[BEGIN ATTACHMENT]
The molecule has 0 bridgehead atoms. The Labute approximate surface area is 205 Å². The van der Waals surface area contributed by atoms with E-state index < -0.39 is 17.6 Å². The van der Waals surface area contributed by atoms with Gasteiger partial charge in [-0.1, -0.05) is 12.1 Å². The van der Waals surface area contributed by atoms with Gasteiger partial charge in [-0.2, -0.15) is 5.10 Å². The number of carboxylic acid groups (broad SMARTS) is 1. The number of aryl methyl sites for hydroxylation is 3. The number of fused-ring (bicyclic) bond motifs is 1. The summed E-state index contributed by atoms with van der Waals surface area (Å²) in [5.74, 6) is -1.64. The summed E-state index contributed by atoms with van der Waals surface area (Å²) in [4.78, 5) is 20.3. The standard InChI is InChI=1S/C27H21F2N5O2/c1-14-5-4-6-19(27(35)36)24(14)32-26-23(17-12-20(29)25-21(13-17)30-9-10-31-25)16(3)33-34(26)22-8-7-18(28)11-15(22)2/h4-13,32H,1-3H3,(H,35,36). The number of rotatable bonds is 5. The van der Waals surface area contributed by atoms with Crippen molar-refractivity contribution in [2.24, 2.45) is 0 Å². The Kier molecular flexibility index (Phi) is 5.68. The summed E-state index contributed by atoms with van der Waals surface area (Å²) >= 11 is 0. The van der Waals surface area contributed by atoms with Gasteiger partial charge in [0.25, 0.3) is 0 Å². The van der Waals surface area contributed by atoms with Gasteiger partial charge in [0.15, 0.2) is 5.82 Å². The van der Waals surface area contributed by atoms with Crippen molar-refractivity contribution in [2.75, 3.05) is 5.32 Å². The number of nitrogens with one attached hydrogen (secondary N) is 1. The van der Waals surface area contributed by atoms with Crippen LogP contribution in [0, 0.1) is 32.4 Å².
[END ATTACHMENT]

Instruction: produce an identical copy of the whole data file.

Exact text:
The molecule has 0 bridgehead atoms. The Labute approximate surface area is 205 Å². The van der Waals surface area contributed by atoms with E-state index < -0.39 is 17.6 Å². The van der Waals surface area contributed by atoms with Gasteiger partial charge in [-0.1, -0.05) is 12.1 Å². The van der Waals surface area contributed by atoms with Gasteiger partial charge in [-0.2, -0.15) is 5.10 Å². The number of carboxylic acid groups (broad SMARTS) is 1. The number of aryl methyl sites for hydroxylation is 3. The number of fused-ring (bicyclic) bond motifs is 1. The summed E-state index contributed by atoms with van der Waals surface area (Å²) in [5.74, 6) is -1.64. The summed E-state index contributed by atoms with van der Waals surface area (Å²) in [4.78, 5) is 20.3. The standard InChI is InChI=1S/C27H21F2N5O2/c1-14-5-4-6-19(27(35)36)24(14)32-26-23(17-12-20(29)25-21(13-17)30-9-10-31-25)16(3)33-34(26)22-8-7-18(28)11-15(22)2/h4-13,32H,1-3H3,(H,35,36). The number of rotatable bonds is 5. The van der Waals surface area contributed by atoms with Crippen molar-refractivity contribution in [2.24, 2.45) is 0 Å². The Kier molecular flexibility index (Phi) is 5.68. The summed E-state index contributed by atoms with van der Waals surface area (Å²) >= 11 is 0. The van der Waals surface area contributed by atoms with Gasteiger partial charge in [0.25, 0.3) is 0 Å². The van der Waals surface area contributed by atoms with Gasteiger partial charge in [0.15, 0.2) is 5.82 Å². The van der Waals surface area contributed by atoms with Crippen molar-refractivity contribution in [2.75, 3.05) is 5.32 Å². The number of nitrogens with one attached hydrogen (secondary N) is 1. The van der Waals surface area contributed by atoms with Crippen LogP contribution in [0, 0.1) is 32.4 Å².